The biggest character here is the one without a name… The Sphere. We don’t know who, or what, dropped the sphere onto the Earth. What we do know is that the sphere can take the shape of whatever it wants as long as the stimuli and desire to learn is there. The sphere does not gain any intelligence, per se, of the shape it takes. For example, when it took the shape of the boy, it didn’t know about going to the bathroom and soiled itself. It also didn’t know about feeding itself and ended up dying of starvation. Even though it died, the sphere possesses regenerative powers and so it just kept coming back to life. Each time it died, the time of regeneration got shorter and shorter. Its learning curve is very rudimentary so far, but it is slowly, but surely, learning things as it continues to exist. I have a feeling that it will, eventually, start taking on more and more human characteristics as time goes on. This has to be, hands down, one of the most interesting characters I’ve read so far in any manga. The concept of a sphere learning about the world opens the door to endless possibilities for character development and I’d say we are off to a good start so far!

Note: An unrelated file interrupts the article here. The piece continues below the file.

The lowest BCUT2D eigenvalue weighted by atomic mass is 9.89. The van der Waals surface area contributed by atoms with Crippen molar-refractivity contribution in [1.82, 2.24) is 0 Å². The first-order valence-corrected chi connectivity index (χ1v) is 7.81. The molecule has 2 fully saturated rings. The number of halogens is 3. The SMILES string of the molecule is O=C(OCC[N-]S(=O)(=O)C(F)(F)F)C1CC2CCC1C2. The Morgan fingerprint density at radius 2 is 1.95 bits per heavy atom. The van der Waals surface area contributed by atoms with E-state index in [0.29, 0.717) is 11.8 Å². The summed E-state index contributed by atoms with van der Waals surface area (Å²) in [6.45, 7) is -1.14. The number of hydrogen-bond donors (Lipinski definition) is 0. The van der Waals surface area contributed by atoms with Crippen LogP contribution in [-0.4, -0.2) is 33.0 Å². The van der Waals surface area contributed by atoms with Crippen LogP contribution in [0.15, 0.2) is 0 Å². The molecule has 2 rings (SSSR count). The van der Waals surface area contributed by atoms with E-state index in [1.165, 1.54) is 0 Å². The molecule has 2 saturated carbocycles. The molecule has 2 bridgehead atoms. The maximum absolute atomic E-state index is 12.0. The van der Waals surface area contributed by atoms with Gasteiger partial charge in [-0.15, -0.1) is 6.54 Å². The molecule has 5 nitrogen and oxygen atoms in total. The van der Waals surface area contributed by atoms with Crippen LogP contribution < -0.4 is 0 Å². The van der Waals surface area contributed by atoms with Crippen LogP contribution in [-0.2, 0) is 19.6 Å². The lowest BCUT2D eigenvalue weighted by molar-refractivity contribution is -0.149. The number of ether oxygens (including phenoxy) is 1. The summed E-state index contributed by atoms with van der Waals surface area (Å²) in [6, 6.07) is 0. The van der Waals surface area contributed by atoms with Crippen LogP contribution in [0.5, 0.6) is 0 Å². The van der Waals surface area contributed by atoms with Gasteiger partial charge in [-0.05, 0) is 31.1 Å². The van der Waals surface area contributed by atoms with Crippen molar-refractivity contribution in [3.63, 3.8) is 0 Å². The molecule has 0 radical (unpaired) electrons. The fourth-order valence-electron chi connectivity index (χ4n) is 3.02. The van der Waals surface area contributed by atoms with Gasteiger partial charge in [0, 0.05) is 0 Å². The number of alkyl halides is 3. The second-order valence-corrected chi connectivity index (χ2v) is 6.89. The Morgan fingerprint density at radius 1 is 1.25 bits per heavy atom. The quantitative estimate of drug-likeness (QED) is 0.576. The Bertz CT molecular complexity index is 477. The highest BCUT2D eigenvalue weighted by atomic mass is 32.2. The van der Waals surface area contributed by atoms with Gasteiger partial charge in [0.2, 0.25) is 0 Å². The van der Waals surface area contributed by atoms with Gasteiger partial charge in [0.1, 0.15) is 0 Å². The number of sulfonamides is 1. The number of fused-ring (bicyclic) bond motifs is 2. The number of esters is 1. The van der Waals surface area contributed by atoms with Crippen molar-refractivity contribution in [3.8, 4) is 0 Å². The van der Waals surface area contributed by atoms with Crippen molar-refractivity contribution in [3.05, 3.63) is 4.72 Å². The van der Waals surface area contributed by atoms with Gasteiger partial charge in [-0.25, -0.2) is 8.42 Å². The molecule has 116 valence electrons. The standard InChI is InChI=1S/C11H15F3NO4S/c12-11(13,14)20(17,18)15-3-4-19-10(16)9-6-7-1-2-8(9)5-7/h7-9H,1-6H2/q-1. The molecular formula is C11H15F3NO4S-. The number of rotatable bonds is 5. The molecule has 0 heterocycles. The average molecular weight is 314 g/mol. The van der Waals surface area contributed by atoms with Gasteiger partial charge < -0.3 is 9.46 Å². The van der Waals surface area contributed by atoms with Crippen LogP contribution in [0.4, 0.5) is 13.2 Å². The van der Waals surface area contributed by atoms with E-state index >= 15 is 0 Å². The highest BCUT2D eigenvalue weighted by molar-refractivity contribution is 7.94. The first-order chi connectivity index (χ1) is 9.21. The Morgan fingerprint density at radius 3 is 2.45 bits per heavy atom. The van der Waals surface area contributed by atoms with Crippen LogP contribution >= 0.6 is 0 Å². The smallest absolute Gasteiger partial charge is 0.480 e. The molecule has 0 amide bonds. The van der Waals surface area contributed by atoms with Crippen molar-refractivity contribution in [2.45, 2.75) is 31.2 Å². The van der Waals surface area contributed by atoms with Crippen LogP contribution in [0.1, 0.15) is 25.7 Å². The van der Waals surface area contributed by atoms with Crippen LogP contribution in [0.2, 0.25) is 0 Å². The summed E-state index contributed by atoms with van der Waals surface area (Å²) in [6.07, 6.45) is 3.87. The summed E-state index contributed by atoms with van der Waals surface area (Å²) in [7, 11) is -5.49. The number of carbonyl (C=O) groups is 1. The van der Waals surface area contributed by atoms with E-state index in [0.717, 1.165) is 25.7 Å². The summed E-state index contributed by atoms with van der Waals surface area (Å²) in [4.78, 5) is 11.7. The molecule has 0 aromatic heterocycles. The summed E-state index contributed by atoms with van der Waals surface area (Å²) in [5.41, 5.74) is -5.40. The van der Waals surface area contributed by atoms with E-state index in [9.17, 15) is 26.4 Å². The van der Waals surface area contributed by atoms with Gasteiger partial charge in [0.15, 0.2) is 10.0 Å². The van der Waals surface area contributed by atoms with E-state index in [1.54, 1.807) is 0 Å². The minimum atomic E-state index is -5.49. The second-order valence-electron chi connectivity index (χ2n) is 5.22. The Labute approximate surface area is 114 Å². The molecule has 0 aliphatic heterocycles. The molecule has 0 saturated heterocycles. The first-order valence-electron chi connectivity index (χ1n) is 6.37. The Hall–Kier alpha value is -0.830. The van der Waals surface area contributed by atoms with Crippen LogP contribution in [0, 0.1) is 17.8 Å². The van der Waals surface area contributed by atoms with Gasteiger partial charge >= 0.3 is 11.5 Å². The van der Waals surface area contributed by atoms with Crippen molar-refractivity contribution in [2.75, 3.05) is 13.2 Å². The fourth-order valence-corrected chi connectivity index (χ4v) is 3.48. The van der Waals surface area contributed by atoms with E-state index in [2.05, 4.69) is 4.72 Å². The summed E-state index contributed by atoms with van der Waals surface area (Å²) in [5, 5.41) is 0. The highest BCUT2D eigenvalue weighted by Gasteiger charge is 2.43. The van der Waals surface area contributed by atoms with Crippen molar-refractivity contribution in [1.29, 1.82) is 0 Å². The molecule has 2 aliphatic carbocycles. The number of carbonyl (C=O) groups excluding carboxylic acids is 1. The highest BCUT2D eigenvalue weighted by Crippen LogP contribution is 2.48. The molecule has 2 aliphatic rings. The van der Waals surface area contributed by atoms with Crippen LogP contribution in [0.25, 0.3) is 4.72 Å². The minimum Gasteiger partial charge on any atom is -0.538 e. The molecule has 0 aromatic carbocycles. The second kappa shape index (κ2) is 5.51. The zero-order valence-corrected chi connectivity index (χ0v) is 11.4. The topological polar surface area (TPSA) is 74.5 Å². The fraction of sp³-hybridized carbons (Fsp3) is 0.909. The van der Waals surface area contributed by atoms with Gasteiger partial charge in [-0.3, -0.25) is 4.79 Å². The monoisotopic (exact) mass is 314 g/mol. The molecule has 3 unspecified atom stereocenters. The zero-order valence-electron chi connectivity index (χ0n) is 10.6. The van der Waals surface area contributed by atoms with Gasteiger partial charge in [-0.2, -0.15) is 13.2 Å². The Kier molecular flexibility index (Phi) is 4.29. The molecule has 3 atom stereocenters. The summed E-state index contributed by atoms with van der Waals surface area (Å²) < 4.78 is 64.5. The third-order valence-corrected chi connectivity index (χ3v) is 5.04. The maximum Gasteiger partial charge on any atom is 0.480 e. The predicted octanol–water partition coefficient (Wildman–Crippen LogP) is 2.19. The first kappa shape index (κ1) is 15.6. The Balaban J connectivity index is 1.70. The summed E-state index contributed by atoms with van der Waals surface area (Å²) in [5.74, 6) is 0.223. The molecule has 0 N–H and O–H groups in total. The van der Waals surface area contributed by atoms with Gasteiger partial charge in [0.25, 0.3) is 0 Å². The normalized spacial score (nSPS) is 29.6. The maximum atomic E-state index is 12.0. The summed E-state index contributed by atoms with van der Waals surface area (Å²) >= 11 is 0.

The Boy didn’t really have a name, but you kind of felt sorry for him after you learn that he was stranded in the remnants of his village. He was very talkative around Joann (the sphere in wolf form) showing just how lonely he really was. The fact that there was just an animate object there for him to talk to was more than enough for him. Because of his talkative nature, it gave profound meaning to a line uttered earlier in the volume when he said that it had been months since he last saw Joann. With his village been gone for five years, that means he had been alone with no one to talk to for that entire time Joann was gone. That just speaks volumes about how lonely he must have been. When he passed on, it almost felt like a relief more than sadness. His suffering and loneliness were brought to an end. Death almost seemed like a gift in his case. While he tried to be as positive as possible, you could just tell that the boy was just being tortured by his loneliness on the inside. It was actually quite sad.
March was a character that I found to be a bit on the annoying side. I mean, she is a small child after all, but I’ve seen small children portrayed in ways that didn’t actually make me look forward to her sacrifice. I felt that making her have such a personality really made me disconnect from the character as a whole. While I understood the gravity of the situation with her and her offering, I didn’t really feel any sadness or guilt knowing that she was going to die. I felt the moments of the boy protecting her were more heartfelt and emotional than the March character as a whole.